IELTS Reading on Schadenfreude
What is Schadenfreude?
Schadenfreude is the experience of pleasure, joy, or self-satisfaction that comes from learning of or witnessing the troubles, failures, or humiliation of another. It is one of four related emotions or concepts.
Schadenfreude is a complex emotion, where rather than feeling sympathy towards someone’s misfortune, schadenfreude evokes joyful feelings that take pleasure from watching someone fail. This emotion is displayed more in children than adults, however adults also experience schadenfreude, they are just better at concealing their expressions.
What triggers Schadenfreude?
Researchers have found that there are three driving forces behind schadenfreude: aggression, rivalry, and justice. People who experience schadenfreude usually have low self-esteem. Seeing another person fail brings them a small surge of confidence. Whereas, seeing someone who is successful poses a threat to their sense of self and seeing the ‘mighty’ fall can be a source of comfort.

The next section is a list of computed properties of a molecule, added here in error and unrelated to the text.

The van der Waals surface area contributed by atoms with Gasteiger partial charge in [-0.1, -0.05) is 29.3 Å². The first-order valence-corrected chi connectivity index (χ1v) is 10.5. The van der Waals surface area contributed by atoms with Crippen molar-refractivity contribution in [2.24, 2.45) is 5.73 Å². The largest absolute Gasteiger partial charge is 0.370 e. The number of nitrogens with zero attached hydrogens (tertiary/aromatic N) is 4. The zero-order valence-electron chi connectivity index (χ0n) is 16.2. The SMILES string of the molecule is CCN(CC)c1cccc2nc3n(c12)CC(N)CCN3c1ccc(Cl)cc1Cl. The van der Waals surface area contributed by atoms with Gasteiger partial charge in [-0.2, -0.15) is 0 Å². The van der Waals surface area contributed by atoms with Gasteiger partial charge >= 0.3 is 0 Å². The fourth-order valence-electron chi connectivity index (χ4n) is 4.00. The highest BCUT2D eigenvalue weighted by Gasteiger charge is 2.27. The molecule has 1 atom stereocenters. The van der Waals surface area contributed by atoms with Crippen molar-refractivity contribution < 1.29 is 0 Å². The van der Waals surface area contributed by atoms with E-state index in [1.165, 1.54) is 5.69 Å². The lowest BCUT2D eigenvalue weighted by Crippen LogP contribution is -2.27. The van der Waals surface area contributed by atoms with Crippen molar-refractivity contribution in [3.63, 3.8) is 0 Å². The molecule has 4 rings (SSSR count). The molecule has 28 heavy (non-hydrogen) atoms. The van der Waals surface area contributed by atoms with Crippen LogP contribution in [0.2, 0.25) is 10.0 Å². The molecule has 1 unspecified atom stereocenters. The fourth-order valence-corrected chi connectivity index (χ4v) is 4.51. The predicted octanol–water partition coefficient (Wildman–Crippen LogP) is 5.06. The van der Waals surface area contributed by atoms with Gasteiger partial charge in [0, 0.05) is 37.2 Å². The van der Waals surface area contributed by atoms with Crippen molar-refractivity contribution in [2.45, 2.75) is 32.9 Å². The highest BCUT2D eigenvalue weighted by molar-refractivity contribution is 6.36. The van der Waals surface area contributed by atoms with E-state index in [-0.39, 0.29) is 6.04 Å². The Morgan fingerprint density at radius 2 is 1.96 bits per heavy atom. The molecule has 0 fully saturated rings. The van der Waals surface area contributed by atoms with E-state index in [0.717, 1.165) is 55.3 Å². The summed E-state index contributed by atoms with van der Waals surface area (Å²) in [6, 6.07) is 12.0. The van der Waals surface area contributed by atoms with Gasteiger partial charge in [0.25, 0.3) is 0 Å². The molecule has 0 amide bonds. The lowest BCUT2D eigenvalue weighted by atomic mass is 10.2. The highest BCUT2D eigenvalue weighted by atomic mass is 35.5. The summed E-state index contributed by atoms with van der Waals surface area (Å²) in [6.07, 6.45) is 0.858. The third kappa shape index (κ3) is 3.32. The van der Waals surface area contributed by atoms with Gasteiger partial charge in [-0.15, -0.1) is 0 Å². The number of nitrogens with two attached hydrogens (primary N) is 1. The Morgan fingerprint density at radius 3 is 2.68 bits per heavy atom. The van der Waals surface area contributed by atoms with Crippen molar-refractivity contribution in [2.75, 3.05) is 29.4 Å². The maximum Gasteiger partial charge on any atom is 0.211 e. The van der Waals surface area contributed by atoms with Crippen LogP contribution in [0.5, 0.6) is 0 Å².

- Schadenfreude that is aggression-based involves group identity. With aggression-based schadenfreude, it involves a group such as a team or family.
- Rivalry schadenfreude is individualistic. It happens when a person goes out of their way to dominate another person’s actions in order to see them fail.
- Justice-based schadenfreude is the type of joy a person experiences when someone gets busted for doing something wrong. For example, a successful person who cheats and robs finally gets caught for his wrongdoing, the schadenfreude experienced here would be justice-based.
A 2003 study examined inter-group Schadenfreude within the context of sports, specifically an international football (soccer) competition. The study focused on the German and Dutch football teams and their fans. The results of this study indicated that the emotion of Schadenfreude is very sensitive to circumstances that make it more or less legitimate to feel such malicious pleasure towards a sport rival.